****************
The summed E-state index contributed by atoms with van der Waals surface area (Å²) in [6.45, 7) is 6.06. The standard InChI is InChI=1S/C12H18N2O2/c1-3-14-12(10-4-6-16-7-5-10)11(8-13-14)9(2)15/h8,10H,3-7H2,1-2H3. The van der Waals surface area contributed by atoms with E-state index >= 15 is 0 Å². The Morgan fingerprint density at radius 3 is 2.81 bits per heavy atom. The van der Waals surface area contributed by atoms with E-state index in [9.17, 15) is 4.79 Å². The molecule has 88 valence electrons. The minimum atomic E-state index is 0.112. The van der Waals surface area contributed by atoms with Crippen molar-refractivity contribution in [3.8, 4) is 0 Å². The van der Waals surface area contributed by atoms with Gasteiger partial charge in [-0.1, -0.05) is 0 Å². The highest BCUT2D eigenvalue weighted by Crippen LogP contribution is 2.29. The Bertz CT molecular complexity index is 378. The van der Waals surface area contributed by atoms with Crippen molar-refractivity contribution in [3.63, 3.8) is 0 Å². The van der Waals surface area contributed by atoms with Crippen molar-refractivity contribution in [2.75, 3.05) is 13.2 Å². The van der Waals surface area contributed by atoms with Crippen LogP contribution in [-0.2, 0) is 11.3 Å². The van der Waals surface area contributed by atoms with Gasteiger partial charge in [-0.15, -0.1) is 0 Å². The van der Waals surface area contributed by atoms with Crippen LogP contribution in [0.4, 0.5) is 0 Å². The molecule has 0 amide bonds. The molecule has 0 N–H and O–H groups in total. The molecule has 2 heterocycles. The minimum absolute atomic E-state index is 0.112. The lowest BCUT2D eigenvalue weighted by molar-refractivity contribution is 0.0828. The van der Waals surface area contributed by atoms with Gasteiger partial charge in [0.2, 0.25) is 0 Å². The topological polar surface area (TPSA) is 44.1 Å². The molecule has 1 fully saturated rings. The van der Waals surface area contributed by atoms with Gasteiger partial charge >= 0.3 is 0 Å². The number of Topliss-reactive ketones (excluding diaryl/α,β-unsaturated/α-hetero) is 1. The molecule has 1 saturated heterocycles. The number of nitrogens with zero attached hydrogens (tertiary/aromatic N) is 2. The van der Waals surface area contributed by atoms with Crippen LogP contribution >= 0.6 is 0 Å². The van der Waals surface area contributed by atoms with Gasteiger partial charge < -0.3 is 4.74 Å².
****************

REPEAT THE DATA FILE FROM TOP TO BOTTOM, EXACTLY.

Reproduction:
The summed E-state index contributed by atoms with van der Waals surface area (Å²) in [6.45, 7) is 6.06. The standard InChI is InChI=1S/C12H18N2O2/c1-3-14-12(10-4-6-16-7-5-10)11(8-13-14)9(2)15/h8,10H,3-7H2,1-2H3. The van der Waals surface area contributed by atoms with E-state index >= 15 is 0 Å². The Morgan fingerprint density at radius 3 is 2.81 bits per heavy atom. The van der Waals surface area contributed by atoms with E-state index in [9.17, 15) is 4.79 Å². The molecule has 88 valence electrons. The minimum atomic E-state index is 0.112. The van der Waals surface area contributed by atoms with Crippen molar-refractivity contribution in [3.8, 4) is 0 Å². The van der Waals surface area contributed by atoms with Gasteiger partial charge in [-0.1, -0.05) is 0 Å². The highest BCUT2D eigenvalue weighted by Crippen LogP contribution is 2.29. The Bertz CT molecular complexity index is 378. The van der Waals surface area contributed by atoms with Crippen molar-refractivity contribution in [3.63, 3.8) is 0 Å². The van der Waals surface area contributed by atoms with Crippen molar-refractivity contribution in [2.75, 3.05) is 13.2 Å². The van der Waals surface area contributed by atoms with Crippen LogP contribution in [-0.2, 0) is 11.3 Å². The van der Waals surface area contributed by atoms with Gasteiger partial charge in [-0.15, -0.1) is 0 Å². The van der Waals surface area contributed by atoms with Crippen LogP contribution in [0.4, 0.5) is 0 Å². The molecule has 0 amide bonds. The molecule has 0 N–H and O–H groups in total. The molecule has 2 heterocycles. The minimum absolute atomic E-state index is 0.112. The lowest BCUT2D eigenvalue weighted by molar-refractivity contribution is 0.0828. The van der Waals surface area contributed by atoms with Gasteiger partial charge in [0.2, 0.25) is 0 Å². The topological polar surface area (TPSA) is 44.1 Å². The molecule has 1 fully saturated rings. The van der Waals surface area contributed by atoms with Gasteiger partial charge >= 0.3 is 0 Å². The number of Topliss-reactive ketones (excluding diaryl/α,β-unsaturated/α-hetero) is 1. The molecule has 1 saturated heterocycles. The number of nitrogens with zero attached hydrogens (tertiary/aromatic N) is 2. The van der Waals surface area contributed by atoms with Crippen LogP contribution >= 0.6 is 0 Å². The van der Waals surface area contributed by atoms with Gasteiger partial charge < -0.3 is 4.74 Å².